2. You need to have your build and deploy objects ready and in place to build the docker image on OpenShift, compared with cloud solutions which are slicker, e.g. like with AWS. OpenShift means you must write some script, but AWS is more flexible and script-writing is not essential.

  3. Dilip feels that there is limitation with migration whilst utilising OpenShift – if tomorrow the customer wants to migrate from Openshift to AWS it’s problematic and not a smooth process. OpenShift provides you with a platform, you must write your own application and data, unlike AWS which is end-to-end. The architecture is also very different.

Whilst Dilip is fond of OpenShift for the most part (despite there being some inevitable downsides), he expands on his experience to explain about the implementation issues that he has faced:

We asked what challenges - if any - Dilip faced whilst implementing OpenShift?

He mentioned that there was a fair amount of hoop-jumping when implementing new solutions, including tool assessment and creating business cases and approval documents. Though, this is presumably more to do with the work environment, rather than the actual OpenShift system.

He goes on to explain that “any DevOps solution is about people, process and tools.” He can bring process and tools, but people will drive the rest in implementation. So, it’s also about a culture shift which doesn’t happen overnight.

We asked Dilip why he would choose to use OpenShift, instead of simply using Kubernetes with Docker and Jenkins?

He explains that Kubernetes is open-source and OpenShift is Enterprise, so there will be ongoing support. He goes on to say that OpenShift is a lot more secure, providing features for Enterprise customers, like immediate strings, authentication, integration with Jenkins and monitoring components. OpenShift is very easy to adopt whilst entry barriers for other Kubernetes solutions exist and are quite high. The time is takes to adopt OpenShift is quick if the right measures are in place.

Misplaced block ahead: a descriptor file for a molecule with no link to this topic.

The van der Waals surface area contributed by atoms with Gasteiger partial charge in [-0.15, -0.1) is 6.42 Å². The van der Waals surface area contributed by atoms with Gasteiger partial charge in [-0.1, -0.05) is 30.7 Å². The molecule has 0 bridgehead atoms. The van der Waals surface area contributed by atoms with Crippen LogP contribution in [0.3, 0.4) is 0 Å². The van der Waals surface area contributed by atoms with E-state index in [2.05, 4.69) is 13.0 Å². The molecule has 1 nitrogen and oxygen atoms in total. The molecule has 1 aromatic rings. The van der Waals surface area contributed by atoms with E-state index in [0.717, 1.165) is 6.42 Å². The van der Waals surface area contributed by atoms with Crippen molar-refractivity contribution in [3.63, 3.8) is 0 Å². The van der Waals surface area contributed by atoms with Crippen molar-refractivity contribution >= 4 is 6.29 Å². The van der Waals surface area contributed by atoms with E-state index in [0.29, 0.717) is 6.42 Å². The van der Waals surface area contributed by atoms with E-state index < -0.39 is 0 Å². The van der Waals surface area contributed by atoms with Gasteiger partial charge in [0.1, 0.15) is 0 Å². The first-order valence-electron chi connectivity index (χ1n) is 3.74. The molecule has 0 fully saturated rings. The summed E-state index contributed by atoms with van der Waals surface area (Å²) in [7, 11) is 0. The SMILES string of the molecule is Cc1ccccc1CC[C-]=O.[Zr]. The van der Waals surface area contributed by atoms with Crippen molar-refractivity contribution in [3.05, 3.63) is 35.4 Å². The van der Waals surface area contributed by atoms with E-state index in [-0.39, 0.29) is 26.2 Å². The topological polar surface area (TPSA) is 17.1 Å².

Offering advice to other companies who are thinking about moving to OpenShift, Dilip outlines the below pointers:

  1. For business-drivers, the main piece of advice Dilip offers is to consider the infrastructure costs: i.e. paying for servers, containers etc. It is a “pay-on-demand” cost.

  2. OpenShift offers a lot of automation so the employees can focus on more innovative and creative tasks allowing extra time and thus, better productivity. Employees can deliver the applications and services very fast, because of the “out of the box” capability.

  3. OpenShift allows you to maintain business demand, with data services and data speed. For example, customers can test code at any time, can make code changes in as little as a few weeks, rather than waiting every 3 months.

What is the future of OpenShift?

Dilip explains that considering the increasing number of people looking for end-to-end solutions, cautious customers, concerned with moving data to the cloud will find OpenShift to be a good solution due to the increased security it provides. The adoption and this uptick in the trend are particularly apparent in the FinTech industry. For customers less concerned about their data being stored in the cloud, AWS will most likely be a better solution.

We’d like to thank Dilip Kumar for speaking to us about OpenShift. If you have any questions at all, please get in touch.